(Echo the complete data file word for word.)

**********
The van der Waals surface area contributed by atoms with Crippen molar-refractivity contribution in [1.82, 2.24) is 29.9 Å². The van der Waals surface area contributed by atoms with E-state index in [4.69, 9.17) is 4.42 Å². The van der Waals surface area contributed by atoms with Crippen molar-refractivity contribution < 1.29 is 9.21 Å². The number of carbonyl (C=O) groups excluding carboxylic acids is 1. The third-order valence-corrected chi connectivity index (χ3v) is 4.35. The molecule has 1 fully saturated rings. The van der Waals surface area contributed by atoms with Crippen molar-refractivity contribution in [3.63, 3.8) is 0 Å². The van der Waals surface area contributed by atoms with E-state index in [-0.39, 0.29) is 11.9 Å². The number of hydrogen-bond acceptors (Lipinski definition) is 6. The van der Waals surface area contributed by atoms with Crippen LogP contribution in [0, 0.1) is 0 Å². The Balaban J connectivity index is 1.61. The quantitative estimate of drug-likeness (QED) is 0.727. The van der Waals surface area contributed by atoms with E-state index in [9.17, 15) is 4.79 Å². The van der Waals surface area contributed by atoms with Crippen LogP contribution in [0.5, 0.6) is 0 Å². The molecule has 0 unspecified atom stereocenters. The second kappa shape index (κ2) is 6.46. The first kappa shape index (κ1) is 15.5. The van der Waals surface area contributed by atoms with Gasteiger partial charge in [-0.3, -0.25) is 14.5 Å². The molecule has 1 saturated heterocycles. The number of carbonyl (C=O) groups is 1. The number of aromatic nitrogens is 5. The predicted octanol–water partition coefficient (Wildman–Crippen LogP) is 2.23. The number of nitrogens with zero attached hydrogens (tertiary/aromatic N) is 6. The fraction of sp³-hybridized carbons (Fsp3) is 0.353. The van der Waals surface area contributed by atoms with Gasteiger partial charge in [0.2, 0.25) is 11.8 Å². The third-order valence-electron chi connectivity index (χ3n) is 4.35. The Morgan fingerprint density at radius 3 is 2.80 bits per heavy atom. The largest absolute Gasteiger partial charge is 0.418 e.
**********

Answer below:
The van der Waals surface area contributed by atoms with Crippen molar-refractivity contribution in [1.82, 2.24) is 29.9 Å². The van der Waals surface area contributed by atoms with E-state index in [4.69, 9.17) is 4.42 Å². The van der Waals surface area contributed by atoms with Crippen molar-refractivity contribution < 1.29 is 9.21 Å². The number of carbonyl (C=O) groups excluding carboxylic acids is 1. The third-order valence-corrected chi connectivity index (χ3v) is 4.35. The molecule has 1 fully saturated rings. The van der Waals surface area contributed by atoms with Crippen molar-refractivity contribution in [3.63, 3.8) is 0 Å². The van der Waals surface area contributed by atoms with E-state index in [-0.39, 0.29) is 11.9 Å². The number of hydrogen-bond acceptors (Lipinski definition) is 6. The van der Waals surface area contributed by atoms with Crippen LogP contribution in [0, 0.1) is 0 Å². The Balaban J connectivity index is 1.61. The quantitative estimate of drug-likeness (QED) is 0.727. The van der Waals surface area contributed by atoms with E-state index in [9.17, 15) is 4.79 Å². The van der Waals surface area contributed by atoms with Crippen LogP contribution in [0.5, 0.6) is 0 Å². The molecule has 0 unspecified atom stereocenters. The second kappa shape index (κ2) is 6.46. The first kappa shape index (κ1) is 15.5. The van der Waals surface area contributed by atoms with Gasteiger partial charge in [-0.3, -0.25) is 14.5 Å². The molecule has 1 saturated heterocycles. The number of carbonyl (C=O) groups is 1. The number of aromatic nitrogens is 5. The predicted octanol–water partition coefficient (Wildman–Crippen LogP) is 2.23. The number of nitrogens with zero attached hydrogens (tertiary/aromatic N) is 6. The fraction of sp³-hybridized carbons (Fsp3) is 0.353. The van der Waals surface area contributed by atoms with Gasteiger partial charge in [0.2, 0.25) is 11.8 Å². The third-order valence-electron chi connectivity index (χ3n) is 4.35. The Morgan fingerprint density at radius 3 is 2.80 bits per heavy atom. The largest absolute Gasteiger partial charge is 0.418 e.